The conceptual collage-like constructions are made up out of carefully collected images from a wide range of sources, including art history books, archives, magazines, and newspapers. Immediately following the shoot, VanDerBeek disassembles the works, which leaves the pictures as the sole evidence of the work itself.
My knowledge of the intentional elusion of the sculptures during the exhibition, draws me straight into the images in an unexpected, mindboggling, perhaps self-induced, pseudo-philosophical trip from 2D to 3D. Always having been obsessed with the Gothic Novel "classic collection literature" section of Waterstones, this notion evokes a slumbering feeling of the uncanny for the (to me) unmistakable parallel between VanDerBeek's concept and Oscar Wilde's Dorian Gray.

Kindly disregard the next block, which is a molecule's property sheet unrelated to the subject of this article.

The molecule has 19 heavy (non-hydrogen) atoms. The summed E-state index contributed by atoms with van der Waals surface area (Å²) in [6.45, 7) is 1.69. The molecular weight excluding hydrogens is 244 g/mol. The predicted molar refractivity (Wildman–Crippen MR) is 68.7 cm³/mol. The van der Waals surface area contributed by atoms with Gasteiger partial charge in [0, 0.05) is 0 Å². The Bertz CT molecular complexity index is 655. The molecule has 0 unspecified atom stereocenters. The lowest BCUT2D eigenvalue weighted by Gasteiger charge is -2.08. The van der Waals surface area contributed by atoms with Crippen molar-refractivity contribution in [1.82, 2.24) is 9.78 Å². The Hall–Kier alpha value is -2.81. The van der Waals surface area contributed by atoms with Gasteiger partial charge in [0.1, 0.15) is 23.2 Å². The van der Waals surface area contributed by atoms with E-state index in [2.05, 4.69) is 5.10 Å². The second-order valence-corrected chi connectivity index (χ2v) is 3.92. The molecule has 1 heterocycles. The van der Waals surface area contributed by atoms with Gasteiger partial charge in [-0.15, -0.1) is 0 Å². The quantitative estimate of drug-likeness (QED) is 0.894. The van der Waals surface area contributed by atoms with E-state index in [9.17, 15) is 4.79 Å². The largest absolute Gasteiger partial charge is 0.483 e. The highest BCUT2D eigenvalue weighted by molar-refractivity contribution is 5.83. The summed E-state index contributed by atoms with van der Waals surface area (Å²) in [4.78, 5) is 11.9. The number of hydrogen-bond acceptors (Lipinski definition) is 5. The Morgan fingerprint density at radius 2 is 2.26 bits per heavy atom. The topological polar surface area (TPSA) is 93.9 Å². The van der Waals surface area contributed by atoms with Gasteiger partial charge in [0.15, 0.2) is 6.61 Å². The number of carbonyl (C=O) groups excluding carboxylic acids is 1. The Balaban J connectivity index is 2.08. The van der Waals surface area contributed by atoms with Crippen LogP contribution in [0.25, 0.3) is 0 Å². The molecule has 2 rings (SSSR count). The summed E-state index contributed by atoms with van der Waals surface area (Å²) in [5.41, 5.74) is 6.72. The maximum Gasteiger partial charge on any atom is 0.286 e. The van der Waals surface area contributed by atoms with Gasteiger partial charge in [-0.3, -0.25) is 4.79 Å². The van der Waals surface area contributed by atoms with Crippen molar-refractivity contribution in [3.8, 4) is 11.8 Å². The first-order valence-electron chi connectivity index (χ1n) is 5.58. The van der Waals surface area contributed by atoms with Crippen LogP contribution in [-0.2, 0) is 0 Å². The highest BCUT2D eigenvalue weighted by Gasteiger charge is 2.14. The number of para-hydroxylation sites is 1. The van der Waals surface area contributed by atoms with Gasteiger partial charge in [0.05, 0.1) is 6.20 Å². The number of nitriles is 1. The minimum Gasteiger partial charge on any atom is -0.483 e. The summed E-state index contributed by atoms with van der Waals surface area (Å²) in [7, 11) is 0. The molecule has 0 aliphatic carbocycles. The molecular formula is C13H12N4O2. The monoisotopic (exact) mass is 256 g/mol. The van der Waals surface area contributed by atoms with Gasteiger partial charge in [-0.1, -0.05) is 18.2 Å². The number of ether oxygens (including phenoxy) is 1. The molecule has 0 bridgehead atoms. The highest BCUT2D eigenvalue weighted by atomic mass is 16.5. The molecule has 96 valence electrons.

Whether VanDerBeek was trying to preserve the beauty of her work by eternalizing it in digital print will remain a mystery to me until a future encounter, but I am pretty certain she would at least consider seeing my point.
"Realizing that one day his beauty will fade, Dorian (whimsically) expresses a desire to sell his soul to ensure the portrait Basil has painted would age rather than himself. Dorian's wish is fulfilled, plunging him into debauched acts. The portrait serves as a reminder of the effect each act has upon his soul, with each sin displayed as a disfigurement of his form, or through a sign of aging."
(Wikipedia, Oscar Wilde, The Picture of Dorian Gray)
Sara Vanderbeek is currrently exhibiting at the Whitney Museum of American art in NYC, the show runs until december the 5th, well worth checking out whilst in the city.